The froth in the stock market's glass

With the notable exception of retail price inflation, most of the economic news seems poor at the moment: growth is weakening, the trade gap is widening, and unemployment is on the rise again. This unholy trinity was seized upon by Labour as evidence of an economic weakness much greater than the Chancellor was letting on. The stock market plainly doesn't agree. Yesterday the FT-SE 100 reached an all-time closing high. Some of this has nothing to do with the economy. Buoyed by takeover fever following the bid for Fisons and the merger of Upjohn and Pharmacia, and uplifted by a rebound on Wall Street, the market is riding a tide of sentiment. But there are also more solid reasons for the revival in the City's spirits.

The slowdown revealed by yesterday's official statistics, together with the encouraging wage and retail price inflation figures last week, has changed the interest-rate story. Until the last few days, the question was whether the Chancellor could keep interest rates at 6.75 per cent. Now the City is looking forward to a cut in rates. The rise in gilts - the September futures contract rose two-thirds of a point on the day - undoubtedly helped the equity market.

The celebration may seem premature, given the real dangers of a more pronounced slowdown in the second half of the year. There is a considerable risk that the UK may repeat the US experience of a sharp inventory correction. The increase in stockbuilding helped to sustain growth in the second quarter; a rundown in the next few months will bring growth down. With a trend of flat investment and disappointing export performance, it doesn't take much to view the glass as half-empty.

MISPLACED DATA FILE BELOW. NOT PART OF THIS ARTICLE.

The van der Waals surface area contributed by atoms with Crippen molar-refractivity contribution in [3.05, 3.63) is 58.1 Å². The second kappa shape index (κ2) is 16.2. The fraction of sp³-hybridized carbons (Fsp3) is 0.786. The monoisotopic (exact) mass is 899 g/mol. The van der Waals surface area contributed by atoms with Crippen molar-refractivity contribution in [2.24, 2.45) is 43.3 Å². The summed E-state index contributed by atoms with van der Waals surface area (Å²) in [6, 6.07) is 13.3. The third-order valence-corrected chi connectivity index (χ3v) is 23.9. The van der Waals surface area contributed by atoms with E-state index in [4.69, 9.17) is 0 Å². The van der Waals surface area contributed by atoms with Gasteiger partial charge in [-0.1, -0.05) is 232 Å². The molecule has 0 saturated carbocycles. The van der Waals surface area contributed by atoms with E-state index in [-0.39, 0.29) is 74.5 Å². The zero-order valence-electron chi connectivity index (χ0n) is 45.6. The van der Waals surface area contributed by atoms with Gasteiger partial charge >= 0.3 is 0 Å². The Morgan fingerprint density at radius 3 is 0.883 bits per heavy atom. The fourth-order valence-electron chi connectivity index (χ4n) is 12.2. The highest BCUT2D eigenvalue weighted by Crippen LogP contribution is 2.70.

But the City's clear preference to see the glass as half-full can equally well be defended. Even if there is a further slowdown in the next few months, this should be followed by a resurgence in growth. The world economy should benefit from the prospective further easing in US and German interest rates. This in turn will lead to increased exports. At the same time, the tightening of fiscal policy will come to an end next year, and the Chancellor can be relied upon to provide a further fillip with tax cuts despite his obvious lack of scope for doing so. For the moment the bulls have it. But the risks of a relapse still look worrying. The London market remains highly vulnerable to a correction on Wall Street, which begins to look all too possible. Froth in technology stocks is generally reliable evidence of an overvalued market.

Start your day with The Independent, sign up for daily news emails
ebooks
ebooksA special investigation by Andy McSmith
  • Get to the point
Latest stories from i100
Have you tried new the Independent Digital Edition apps?
Independent Dating
and  

By clicking 'Search' you
are agreeing to our
Terms of Use.

iJobs Job Widget
iJobs Money & Business

Ashdown Group: Editor-in-chief - Financial Services - City, London

£60000 - £70000 per annum + benefits : Ashdown Group: A highly successful, glo...

Guru Careers: Pricing Analyst

£30 - 35k (DOE): Guru Careers: We are seeking a Pricing Analyst with experienc...

Ashdown Group: Treasury Assistant - Accounts Assistant - London, Old Street